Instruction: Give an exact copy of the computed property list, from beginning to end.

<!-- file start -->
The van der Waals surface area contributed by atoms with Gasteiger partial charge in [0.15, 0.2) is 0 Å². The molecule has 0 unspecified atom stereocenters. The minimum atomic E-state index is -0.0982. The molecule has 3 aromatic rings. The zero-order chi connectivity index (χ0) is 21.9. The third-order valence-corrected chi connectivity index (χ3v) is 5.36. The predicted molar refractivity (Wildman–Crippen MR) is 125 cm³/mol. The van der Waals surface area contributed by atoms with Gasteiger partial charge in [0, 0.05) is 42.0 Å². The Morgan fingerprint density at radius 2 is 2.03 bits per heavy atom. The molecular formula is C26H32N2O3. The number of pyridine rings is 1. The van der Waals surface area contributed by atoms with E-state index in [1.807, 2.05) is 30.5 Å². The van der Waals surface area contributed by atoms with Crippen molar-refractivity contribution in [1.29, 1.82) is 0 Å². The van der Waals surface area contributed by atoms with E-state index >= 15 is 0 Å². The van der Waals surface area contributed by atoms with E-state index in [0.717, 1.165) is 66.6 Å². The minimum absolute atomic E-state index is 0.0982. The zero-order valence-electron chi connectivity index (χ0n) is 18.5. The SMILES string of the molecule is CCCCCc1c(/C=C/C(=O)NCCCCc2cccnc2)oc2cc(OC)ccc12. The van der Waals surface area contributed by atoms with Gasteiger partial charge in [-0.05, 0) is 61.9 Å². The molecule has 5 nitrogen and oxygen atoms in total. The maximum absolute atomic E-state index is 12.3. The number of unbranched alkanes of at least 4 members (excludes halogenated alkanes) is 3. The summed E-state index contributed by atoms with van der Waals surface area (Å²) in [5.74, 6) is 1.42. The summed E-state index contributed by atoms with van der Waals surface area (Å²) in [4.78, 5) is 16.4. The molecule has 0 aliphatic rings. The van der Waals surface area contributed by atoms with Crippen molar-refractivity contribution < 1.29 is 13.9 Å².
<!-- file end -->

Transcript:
The van der Waals surface area contributed by atoms with Gasteiger partial charge in [0.15, 0.2) is 0 Å². The molecule has 0 unspecified atom stereocenters. The minimum atomic E-state index is -0.0982. The molecule has 3 aromatic rings. The zero-order chi connectivity index (χ0) is 21.9. The third-order valence-corrected chi connectivity index (χ3v) is 5.36. The predicted molar refractivity (Wildman–Crippen MR) is 125 cm³/mol. The van der Waals surface area contributed by atoms with Gasteiger partial charge in [0, 0.05) is 42.0 Å². The Morgan fingerprint density at radius 2 is 2.03 bits per heavy atom. The molecular formula is C26H32N2O3. The number of pyridine rings is 1. The van der Waals surface area contributed by atoms with E-state index in [1.807, 2.05) is 30.5 Å². The van der Waals surface area contributed by atoms with Crippen molar-refractivity contribution in [1.29, 1.82) is 0 Å². The van der Waals surface area contributed by atoms with E-state index >= 15 is 0 Å². The van der Waals surface area contributed by atoms with E-state index in [0.717, 1.165) is 66.6 Å². The minimum absolute atomic E-state index is 0.0982. The zero-order valence-electron chi connectivity index (χ0n) is 18.5. The SMILES string of the molecule is CCCCCc1c(/C=C/C(=O)NCCCCc2cccnc2)oc2cc(OC)ccc12. The van der Waals surface area contributed by atoms with Gasteiger partial charge in [-0.05, 0) is 61.9 Å². The molecule has 5 nitrogen and oxygen atoms in total. The maximum absolute atomic E-state index is 12.3. The number of unbranched alkanes of at least 4 members (excludes halogenated alkanes) is 3. The summed E-state index contributed by atoms with van der Waals surface area (Å²) in [5.74, 6) is 1.42. The summed E-state index contributed by atoms with van der Waals surface area (Å²) in [4.78, 5) is 16.4. The molecule has 0 aliphatic rings. The van der Waals surface area contributed by atoms with Crippen molar-refractivity contribution < 1.29 is 13.9 Å².